There are plenty of reasons for being frustrated with Facebook and Twitter these days, and for reassessing our use of them, including massive privacy breaches and subpar responses to abuse. But while it may not be as critical or headline-worthy as those issues, there’s yet another aspect of social networks that should be concerning: the ways in which they encourage us, either purposefully or accidentally, to be careless with our content.
Social networks have spent untold resources on making it as easy and enticing as possible to post content on them. After all, the more people who are actively engaged with their services, the more money they make. And I think we can agree that much of that engagement results in content that is pithy, lighthearted, and trivial. We open the Facebook app, post something off-the-cuff — say, a cool video or funny GIF — and then we’re done. (Actually, then we come back again and again to see how many likes and comments we’ve received because we crave validation, but that’s a subject for another post.)
There’s a time and place for that sort of content — I love a good meme or reaction GIF as much as the next person — and yet, I rarely give much thought to its longevity. Instead, I feel like I’m just throwing it into the ether, and only God — and some algorithms — knows where it’ll land. I have no real control anymore over what happens to it, who sees it, how it’s presented to them, and so on. And with that lack of control comes a lack of any sense of ownership or accountability.
Fortunately, there exists an alternative to this: the IndieWeb. Calling itself a “people-focused alternative to the ‘corporate web,’ ” the IndieWeb is sort of a mix between a movement, a manifesto, a set of best practices, and a technical spec. But basically, it advocates for people having more ownership and control over the content they post online:
Our online content and identities are becoming more important and sometimes even critical to our lives. Neither are secure in the hands of random ephemeral startups or big silos. We should be the holders of our online presence.
You could probably argue that, by running my own blog, I’ve been part of the IndieWeb for years now. However, I didn’t really know anything about it until I discovered Micro.blog, a blogging platform and social network developed by Manton Reece.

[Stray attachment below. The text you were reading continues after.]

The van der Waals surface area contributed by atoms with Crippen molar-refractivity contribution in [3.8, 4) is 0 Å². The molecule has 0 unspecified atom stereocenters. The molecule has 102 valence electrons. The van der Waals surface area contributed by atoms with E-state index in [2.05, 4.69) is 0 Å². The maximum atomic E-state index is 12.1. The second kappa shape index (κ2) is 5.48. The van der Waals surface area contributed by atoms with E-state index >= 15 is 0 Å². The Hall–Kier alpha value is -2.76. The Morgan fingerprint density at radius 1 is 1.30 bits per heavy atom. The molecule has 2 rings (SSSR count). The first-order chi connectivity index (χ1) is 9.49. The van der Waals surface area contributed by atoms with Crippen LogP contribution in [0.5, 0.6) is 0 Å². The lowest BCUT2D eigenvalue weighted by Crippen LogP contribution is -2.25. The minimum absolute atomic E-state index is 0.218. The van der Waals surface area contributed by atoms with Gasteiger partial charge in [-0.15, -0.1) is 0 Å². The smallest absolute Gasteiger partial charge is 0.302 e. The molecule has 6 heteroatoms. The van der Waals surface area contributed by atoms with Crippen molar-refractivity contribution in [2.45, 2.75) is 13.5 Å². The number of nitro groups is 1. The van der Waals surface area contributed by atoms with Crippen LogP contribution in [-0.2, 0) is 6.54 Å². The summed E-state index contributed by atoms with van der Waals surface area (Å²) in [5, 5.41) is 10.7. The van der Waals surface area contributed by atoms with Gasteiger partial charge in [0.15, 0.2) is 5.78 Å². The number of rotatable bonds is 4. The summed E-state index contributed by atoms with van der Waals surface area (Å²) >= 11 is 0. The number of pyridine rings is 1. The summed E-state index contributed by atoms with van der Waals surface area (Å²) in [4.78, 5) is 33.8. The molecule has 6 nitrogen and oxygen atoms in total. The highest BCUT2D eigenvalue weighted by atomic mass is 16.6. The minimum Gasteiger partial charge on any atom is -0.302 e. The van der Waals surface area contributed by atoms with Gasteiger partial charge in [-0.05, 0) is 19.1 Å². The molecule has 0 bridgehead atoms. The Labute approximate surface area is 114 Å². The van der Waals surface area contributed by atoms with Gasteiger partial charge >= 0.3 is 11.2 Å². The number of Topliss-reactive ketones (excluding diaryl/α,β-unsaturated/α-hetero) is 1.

Micro.blog has some similarities to existing social networks, but it also has some major differences. For starters, it relies on a growing network of independent, self-managed sites that are brought together using open technologies advocated by the IndieWeb (e.g., webmentions, microformats).
As I worked on recent incarnations of Opus, I incorporated those technologies as best I could. But more to this article’s point, the process of IndieWeb-ifying Opus caused me to reconsider how I want to write online and how I want to own that writing (as per the IndieWeb manifesto).
When I post something on Facebook or Twitter, I have difficulty feeling like it’s mine. I type in a few words or sentences, maybe attach an image, and then push a button, and it’s out of my hands. I no longer own it and am no longer responsible for it. And I don’t think that’s healthy. First of all, that’s all an illusion (if I say something terrible, I’m sure to get called out) and second of all, I should want to take ownership of the things I say, even in a space as ephemeral as the web.
Basically, the IndieWeb’s ideals have challenged me to view my online posting activity through the lens of questions like:
- Do I want this content to still be accessible decades from now?
- Do I want this content to (hopefully) still be interesting decades from now?
- Am I willing to have my name, face, and reputation attached to this content for that long?
- Do I want to make it easy to see if and how my thoughts have developed, changed, and matured over the years concerning this particular topic?
- Do I want to make it easier for others to link to and share this content, while still retaining control over how it’s ultimately presented?
I haven’t stopped using social networks altogether nor am I posting content on Opus exclusively. But in recent months, I have found myself desiring the latter more.
Posting on Opus affords me more space and time for reflection and encourages me to think twice about what I’m posting, and whether it’s beneficial for both me and my readers. It encourages me to be more thoughtful, because if I want my content to be around 10, 20, 30 years from now, then I need to be comfortable with that legacy. I need to be willing to both stand by what I write and be humble enough to admit when I was wrong or misguided.
I want to create content that I can be proud of, or at least comfortable with, years from now. Social media pushes us to live, think, and post in the moment. The IndieWeb encourages us to be more responsible and take the long view.